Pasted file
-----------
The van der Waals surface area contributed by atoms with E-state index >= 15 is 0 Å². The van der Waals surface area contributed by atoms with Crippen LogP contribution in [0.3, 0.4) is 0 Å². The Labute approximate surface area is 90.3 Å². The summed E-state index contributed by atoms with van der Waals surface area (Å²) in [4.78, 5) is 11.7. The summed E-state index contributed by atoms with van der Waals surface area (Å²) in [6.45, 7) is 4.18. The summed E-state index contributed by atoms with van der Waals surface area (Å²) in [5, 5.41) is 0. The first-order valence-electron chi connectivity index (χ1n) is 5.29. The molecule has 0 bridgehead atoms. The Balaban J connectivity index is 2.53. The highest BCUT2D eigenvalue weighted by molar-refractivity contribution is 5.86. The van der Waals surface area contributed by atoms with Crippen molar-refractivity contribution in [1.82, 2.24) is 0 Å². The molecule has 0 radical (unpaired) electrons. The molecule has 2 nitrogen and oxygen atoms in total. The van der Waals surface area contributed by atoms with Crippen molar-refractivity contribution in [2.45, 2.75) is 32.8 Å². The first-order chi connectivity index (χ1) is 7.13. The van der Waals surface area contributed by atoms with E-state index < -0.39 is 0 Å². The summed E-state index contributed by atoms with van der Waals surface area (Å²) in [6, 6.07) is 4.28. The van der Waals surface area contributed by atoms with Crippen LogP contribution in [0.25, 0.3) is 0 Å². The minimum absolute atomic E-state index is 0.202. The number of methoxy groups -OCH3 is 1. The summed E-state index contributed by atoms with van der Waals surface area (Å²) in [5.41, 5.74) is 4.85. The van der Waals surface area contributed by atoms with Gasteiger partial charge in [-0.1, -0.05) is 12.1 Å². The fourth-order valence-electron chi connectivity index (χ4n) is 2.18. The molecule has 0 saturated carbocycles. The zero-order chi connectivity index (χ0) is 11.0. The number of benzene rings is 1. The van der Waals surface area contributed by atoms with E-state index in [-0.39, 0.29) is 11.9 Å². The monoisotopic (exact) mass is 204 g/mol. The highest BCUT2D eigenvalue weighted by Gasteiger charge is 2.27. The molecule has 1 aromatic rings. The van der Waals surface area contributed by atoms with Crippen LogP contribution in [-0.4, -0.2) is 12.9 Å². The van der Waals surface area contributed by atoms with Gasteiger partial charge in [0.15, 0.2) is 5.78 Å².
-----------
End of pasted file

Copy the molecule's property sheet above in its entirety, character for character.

The van der Waals surface area contributed by atoms with E-state index >= 15 is 0 Å². The van der Waals surface area contributed by atoms with Crippen LogP contribution in [0.3, 0.4) is 0 Å². The Labute approximate surface area is 90.3 Å². The summed E-state index contributed by atoms with van der Waals surface area (Å²) in [4.78, 5) is 11.7. The summed E-state index contributed by atoms with van der Waals surface area (Å²) in [6.45, 7) is 4.18. The summed E-state index contributed by atoms with van der Waals surface area (Å²) in [5, 5.41) is 0. The first-order valence-electron chi connectivity index (χ1n) is 5.29. The molecule has 0 bridgehead atoms. The Balaban J connectivity index is 2.53. The highest BCUT2D eigenvalue weighted by molar-refractivity contribution is 5.86. The van der Waals surface area contributed by atoms with Crippen molar-refractivity contribution in [1.82, 2.24) is 0 Å². The molecule has 0 radical (unpaired) electrons. The molecule has 2 nitrogen and oxygen atoms in total. The van der Waals surface area contributed by atoms with Crippen molar-refractivity contribution in [2.45, 2.75) is 32.8 Å². The first-order chi connectivity index (χ1) is 7.13. The van der Waals surface area contributed by atoms with E-state index < -0.39 is 0 Å². The summed E-state index contributed by atoms with van der Waals surface area (Å²) in [6, 6.07) is 4.28. The van der Waals surface area contributed by atoms with Crippen LogP contribution in [0.25, 0.3) is 0 Å². The minimum absolute atomic E-state index is 0.202. The number of methoxy groups -OCH3 is 1. The summed E-state index contributed by atoms with van der Waals surface area (Å²) in [5.41, 5.74) is 4.85. The van der Waals surface area contributed by atoms with Gasteiger partial charge in [-0.1, -0.05) is 12.1 Å². The fourth-order valence-electron chi connectivity index (χ4n) is 2.18. The molecule has 0 saturated carbocycles. The zero-order chi connectivity index (χ0) is 11.0. The number of benzene rings is 1. The van der Waals surface area contributed by atoms with E-state index in [-0.39, 0.29) is 11.9 Å². The monoisotopic (exact) mass is 204 g/mol. The highest BCUT2D eigenvalue weighted by Gasteiger charge is 2.27. The molecule has 1 aromatic rings. The van der Waals surface area contributed by atoms with Crippen LogP contribution in [-0.4, -0.2) is 12.9 Å². The van der Waals surface area contributed by atoms with Gasteiger partial charge in [0.15, 0.2) is 5.78 Å².